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At eleven this morning, people the length and breadth of the country fell silent, to remember the war dead.
This year, of course, represents the hundredth anniversary of World War One - the Great War, an event that inspired our nation to start what has become the tradition of remembrance.
In schools, offices, shops, and the streets of the south east, millions paused to recall those who gave their lives in battle.
And millions more paid tribute to the dead by visiting the Tower of London, where the sight of almost 900,000 poppies - one for each victim of the Great War - have formed the most remarkable tribute.
David Johns reports, speaking to Peter Bishop of the Queen's Own Buffs Regimental Association; Canon Pastor Clare Edwards from Canterbury Cathedral; Ray Metcalfe of the Royal Sussex Regimental Association; and John Costan of 3rd Battalion Queen's Regiment.
Thousands of people across the South fell silent today to remember those who have made the ultimate sacrifice in the service of their country.
Armistice Day saw commemorations take place at cathedrals, memorials, town and city centres, and public buildings - to recognise the bravery of the British armed forces.
The events were especially moving, as this year marks the centenary of the start of World War One. Mark McQuillan reports on how the South remembered.
The Robert Napier School at Gillingham in Kent opened its memorial garden to day to mark Armistice Day. The garden has 64 remembrance crosses to commemorate the First World War. Students did the planting and the individual form classes raised money for a cross each.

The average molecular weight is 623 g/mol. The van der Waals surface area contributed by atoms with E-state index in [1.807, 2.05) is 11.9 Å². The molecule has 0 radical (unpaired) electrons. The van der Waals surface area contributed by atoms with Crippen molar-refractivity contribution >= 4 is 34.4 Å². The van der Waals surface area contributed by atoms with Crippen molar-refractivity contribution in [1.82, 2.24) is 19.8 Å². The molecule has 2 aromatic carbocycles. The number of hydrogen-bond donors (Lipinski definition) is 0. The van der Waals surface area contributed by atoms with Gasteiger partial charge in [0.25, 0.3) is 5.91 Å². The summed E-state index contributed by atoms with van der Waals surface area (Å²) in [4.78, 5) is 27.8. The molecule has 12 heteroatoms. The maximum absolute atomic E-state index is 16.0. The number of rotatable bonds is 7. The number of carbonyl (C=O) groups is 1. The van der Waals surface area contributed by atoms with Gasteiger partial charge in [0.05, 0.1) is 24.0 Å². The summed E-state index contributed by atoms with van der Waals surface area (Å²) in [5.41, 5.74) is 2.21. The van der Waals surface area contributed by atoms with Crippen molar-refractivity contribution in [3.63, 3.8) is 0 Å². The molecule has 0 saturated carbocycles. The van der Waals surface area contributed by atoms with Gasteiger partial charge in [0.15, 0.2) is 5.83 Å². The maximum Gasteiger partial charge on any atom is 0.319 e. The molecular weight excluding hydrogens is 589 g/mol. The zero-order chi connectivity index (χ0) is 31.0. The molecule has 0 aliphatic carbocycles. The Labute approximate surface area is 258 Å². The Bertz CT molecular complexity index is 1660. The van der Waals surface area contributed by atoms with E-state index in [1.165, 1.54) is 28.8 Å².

The opening was done by the school's Junior Leadership Team, led by Head Girl Louise Parker and Head Boy Ryan Filtness.
Broadwater School in Worthing today commemorated 100 years since the start of the First World War with a memorial service.
At 11.00 am pupils and staff joined with many others, including the local fire station, on the village green to remember in silence those who have fallen.
Staff said: "The youngest of our children (4-years-old) to the oldest (12-years-old) have in some way thought about the events of 100 years ago that have deeply affected this nation."
Thousands of people gathered in silence across the Thames Valley to pay their respects this Armistice Day to Britain's war dead. This year, the commemorations took place as the nation marks 100 years since British troops were sent to the front line, in the First World War. From Aldershot, traditional home of the British Army, Divya Kohli reports.
Midhurst Rother College students and staff honoured former student Corporal David O'Connor who lost his life during conflict in Afghanistan.
Staff described it as "an extraordinary occasion", which involved students and teachers welcoming David’s family, friends, serving 40 Commando Royal Marines, Royal Marine Association and the Royal British Region.
Year Two children from Sandwich Infant School planted clay poppies in the churchyard at St Peter's church to remember the fallen on Armistice Day.
Crowds gathered at the Carfax memorial in Horsham to mark Armistice Day. Councillor Brian O'Connell, the Chairman of Horsham District Council, made the speech below, saying that Horsham has indeed remembered the fallen of World War One and other conflicts.
Dozens of staff at Hampshire County Council have paid their respects to the fallen on Armistice Day. They gathered at the war memorial next to the Great Hall in Winchester before carrying out a two minute silence.
Among those paying tribute was Lieutenant Commander Keith Whitehead RD RNR, who has been a member of the Royal Navy Reserve for 29 years, and also a Chartered Building Surveyor working within Hampshire Property Services.
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Nine students from Totton College were selected from more than 18,000 applicants to plant ceramic poppies at the Tower of London.